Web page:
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Semenya: A girl who just wants to run…

Dirk Lotriet, The Citizen

How fair or civilised is it to force a girl who just wants to run at the highest level to undergo potentially harmful treatment?

All eyes in the Lotriet household are firmly focused on Caster Semenya’s court case against the International Athletics Federation in Switzerland.

Well, not all the eyes – the children are not interested in anything besides Paw Patrol or food. But Snapdragon champions the feminist cause in our home and sometimes outside, while I’m an athletics lover who is fascinated by the controversy surrounding our seemingly invincible 800m supergirl.

As a patriotic South African, I know who I support, but it is impossible to decide who is right and wrong. Not even the 15 experts who will testify – five for the IAAF and 10 for Caster – can agree, so how on earth can I make an informed decision?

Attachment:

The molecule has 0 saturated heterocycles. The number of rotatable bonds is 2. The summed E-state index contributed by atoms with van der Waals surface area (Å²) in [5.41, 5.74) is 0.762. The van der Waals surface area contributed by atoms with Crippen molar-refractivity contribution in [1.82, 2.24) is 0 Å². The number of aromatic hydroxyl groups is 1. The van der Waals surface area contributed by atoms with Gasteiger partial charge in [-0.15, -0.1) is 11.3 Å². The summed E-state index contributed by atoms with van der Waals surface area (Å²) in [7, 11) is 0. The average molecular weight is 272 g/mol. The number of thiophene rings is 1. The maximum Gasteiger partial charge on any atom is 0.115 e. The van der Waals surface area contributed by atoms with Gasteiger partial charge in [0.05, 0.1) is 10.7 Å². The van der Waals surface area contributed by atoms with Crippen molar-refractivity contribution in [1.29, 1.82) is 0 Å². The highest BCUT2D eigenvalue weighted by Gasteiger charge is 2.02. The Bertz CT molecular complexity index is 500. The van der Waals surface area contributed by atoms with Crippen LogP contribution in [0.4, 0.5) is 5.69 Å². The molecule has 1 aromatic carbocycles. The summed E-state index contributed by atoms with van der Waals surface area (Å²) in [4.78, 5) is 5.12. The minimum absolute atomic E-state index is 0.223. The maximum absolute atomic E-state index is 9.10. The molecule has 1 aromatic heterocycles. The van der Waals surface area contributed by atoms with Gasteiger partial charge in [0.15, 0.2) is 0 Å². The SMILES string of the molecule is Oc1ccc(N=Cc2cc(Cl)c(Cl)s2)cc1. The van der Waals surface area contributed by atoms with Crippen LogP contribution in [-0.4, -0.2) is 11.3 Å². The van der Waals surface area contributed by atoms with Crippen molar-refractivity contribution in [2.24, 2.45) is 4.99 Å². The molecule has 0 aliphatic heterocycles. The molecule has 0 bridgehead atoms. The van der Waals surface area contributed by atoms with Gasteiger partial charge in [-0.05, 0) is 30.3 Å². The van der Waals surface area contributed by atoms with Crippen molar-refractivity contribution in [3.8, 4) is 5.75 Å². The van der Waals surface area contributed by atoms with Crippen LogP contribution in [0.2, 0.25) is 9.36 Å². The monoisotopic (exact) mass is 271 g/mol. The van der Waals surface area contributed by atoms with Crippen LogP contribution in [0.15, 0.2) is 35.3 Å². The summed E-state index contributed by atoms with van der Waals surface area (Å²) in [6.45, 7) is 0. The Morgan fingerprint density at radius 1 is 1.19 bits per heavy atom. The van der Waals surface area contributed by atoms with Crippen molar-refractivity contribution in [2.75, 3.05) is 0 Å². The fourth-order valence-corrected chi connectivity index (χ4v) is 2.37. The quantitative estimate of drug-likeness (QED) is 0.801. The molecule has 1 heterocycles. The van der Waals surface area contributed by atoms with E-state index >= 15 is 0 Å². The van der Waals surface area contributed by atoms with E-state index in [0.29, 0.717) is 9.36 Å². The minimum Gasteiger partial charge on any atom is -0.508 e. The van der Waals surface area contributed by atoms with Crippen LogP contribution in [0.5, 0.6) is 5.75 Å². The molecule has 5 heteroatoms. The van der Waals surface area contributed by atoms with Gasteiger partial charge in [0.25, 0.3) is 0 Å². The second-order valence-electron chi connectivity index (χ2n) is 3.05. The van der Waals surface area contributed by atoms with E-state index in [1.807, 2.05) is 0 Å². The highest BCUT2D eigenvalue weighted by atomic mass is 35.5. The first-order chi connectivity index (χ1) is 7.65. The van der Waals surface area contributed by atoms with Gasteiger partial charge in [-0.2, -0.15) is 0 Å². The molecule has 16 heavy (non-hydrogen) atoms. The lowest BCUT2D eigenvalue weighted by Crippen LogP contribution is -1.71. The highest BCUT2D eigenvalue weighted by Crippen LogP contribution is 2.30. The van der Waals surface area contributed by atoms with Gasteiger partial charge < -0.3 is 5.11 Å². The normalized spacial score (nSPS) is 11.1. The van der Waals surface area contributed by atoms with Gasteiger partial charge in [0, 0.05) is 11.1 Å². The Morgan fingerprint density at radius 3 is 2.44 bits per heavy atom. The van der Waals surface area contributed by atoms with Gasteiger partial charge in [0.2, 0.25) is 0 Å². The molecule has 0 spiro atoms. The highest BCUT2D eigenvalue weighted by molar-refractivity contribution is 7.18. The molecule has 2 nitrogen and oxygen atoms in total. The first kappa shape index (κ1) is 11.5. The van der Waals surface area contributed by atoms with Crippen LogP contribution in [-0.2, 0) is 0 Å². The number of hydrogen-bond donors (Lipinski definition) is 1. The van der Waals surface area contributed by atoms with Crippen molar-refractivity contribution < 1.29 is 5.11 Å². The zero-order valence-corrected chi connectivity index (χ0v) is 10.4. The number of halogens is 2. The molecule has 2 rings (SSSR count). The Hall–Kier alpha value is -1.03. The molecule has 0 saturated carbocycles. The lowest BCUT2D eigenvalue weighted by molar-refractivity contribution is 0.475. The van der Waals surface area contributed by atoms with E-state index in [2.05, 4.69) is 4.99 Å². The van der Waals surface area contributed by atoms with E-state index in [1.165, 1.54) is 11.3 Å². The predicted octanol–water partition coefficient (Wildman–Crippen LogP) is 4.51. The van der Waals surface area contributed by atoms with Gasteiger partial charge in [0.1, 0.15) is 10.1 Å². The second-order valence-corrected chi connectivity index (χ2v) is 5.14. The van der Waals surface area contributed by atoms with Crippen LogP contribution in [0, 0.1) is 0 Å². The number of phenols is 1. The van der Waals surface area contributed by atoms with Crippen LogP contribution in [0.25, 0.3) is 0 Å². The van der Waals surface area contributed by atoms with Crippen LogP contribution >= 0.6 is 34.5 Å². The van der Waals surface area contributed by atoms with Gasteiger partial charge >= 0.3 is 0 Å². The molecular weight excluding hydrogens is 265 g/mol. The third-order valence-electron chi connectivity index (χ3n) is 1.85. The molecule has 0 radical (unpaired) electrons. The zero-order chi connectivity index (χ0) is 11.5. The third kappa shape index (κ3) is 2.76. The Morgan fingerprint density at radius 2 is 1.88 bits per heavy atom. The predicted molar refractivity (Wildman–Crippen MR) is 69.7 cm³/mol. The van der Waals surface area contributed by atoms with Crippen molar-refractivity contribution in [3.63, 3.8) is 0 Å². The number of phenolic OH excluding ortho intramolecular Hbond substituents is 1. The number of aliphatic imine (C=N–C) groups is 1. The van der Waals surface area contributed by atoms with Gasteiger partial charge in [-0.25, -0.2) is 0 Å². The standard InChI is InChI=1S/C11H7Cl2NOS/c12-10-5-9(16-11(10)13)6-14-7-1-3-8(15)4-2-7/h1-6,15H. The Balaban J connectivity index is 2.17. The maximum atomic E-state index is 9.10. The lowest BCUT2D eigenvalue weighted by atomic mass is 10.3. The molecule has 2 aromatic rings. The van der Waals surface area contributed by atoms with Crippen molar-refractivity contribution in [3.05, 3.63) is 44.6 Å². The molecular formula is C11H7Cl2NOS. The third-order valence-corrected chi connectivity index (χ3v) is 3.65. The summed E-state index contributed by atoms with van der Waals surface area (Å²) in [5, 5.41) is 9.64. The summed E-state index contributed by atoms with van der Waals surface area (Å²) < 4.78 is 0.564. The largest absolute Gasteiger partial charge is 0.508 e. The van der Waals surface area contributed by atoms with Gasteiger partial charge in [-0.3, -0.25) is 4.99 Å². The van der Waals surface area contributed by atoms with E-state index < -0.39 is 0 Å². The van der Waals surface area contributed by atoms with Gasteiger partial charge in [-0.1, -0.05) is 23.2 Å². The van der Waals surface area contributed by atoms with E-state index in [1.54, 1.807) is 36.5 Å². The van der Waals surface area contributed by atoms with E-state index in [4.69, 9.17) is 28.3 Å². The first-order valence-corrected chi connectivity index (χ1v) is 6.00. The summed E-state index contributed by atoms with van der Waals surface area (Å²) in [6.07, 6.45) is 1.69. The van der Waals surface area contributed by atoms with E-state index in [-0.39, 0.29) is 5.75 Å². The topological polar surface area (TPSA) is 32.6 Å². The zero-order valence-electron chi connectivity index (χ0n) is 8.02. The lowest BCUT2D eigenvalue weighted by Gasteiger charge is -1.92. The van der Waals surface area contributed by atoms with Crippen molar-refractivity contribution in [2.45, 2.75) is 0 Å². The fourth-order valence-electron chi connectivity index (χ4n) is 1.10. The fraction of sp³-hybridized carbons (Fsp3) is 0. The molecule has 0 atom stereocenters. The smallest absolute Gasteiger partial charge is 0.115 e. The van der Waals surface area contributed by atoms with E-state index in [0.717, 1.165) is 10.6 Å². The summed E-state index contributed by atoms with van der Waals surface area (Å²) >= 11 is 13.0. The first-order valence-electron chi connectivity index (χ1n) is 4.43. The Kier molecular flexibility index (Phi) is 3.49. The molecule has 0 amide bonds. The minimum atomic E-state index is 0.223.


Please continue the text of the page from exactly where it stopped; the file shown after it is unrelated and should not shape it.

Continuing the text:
For the sake of readers who haven’t followed the issue: the IAAF wants women athletes with a high testosterone level to undergo therapy to make them eligible to compete internationally.

Semenya has approached the Court of Arbitration to force them to drop the proposed rule.

Of course, you have to have sympathy for the IAAF. Their president, Sebastian Coe – himself a former track superstar and one of my childhood idols – says they’re only trying to create a level playing field.

Which is praiseworthy – don’t we all want to see a bit of fairness in an otherwise unfair world?

But then, how fair or civilised is it to force a girl who just wants to run at the highest level to undergo potentially harmful treatment?

The IAAF claims the new regulation is not aimed at the South African star, but she is clearly the athlete who is most affected by it.

They are targeting all track distances between 400m and the mile for this new rule – incidentally the exact distances at which Caster competes.

Let’s take a moment to think about the poor judges at the court of arbitration. This landmark case is an absolute minefield, and it is difficult to see an outcome that will satisfy everyone in the world.

But let’s hope wisdom prevails.

As a parent, I hope for a world where the two-year-old Egg will be allowed to compete to her potential in her chosen field one day.

And if you wish this upon your own offspring, why try to deny this to a girl from rural Limpopo?

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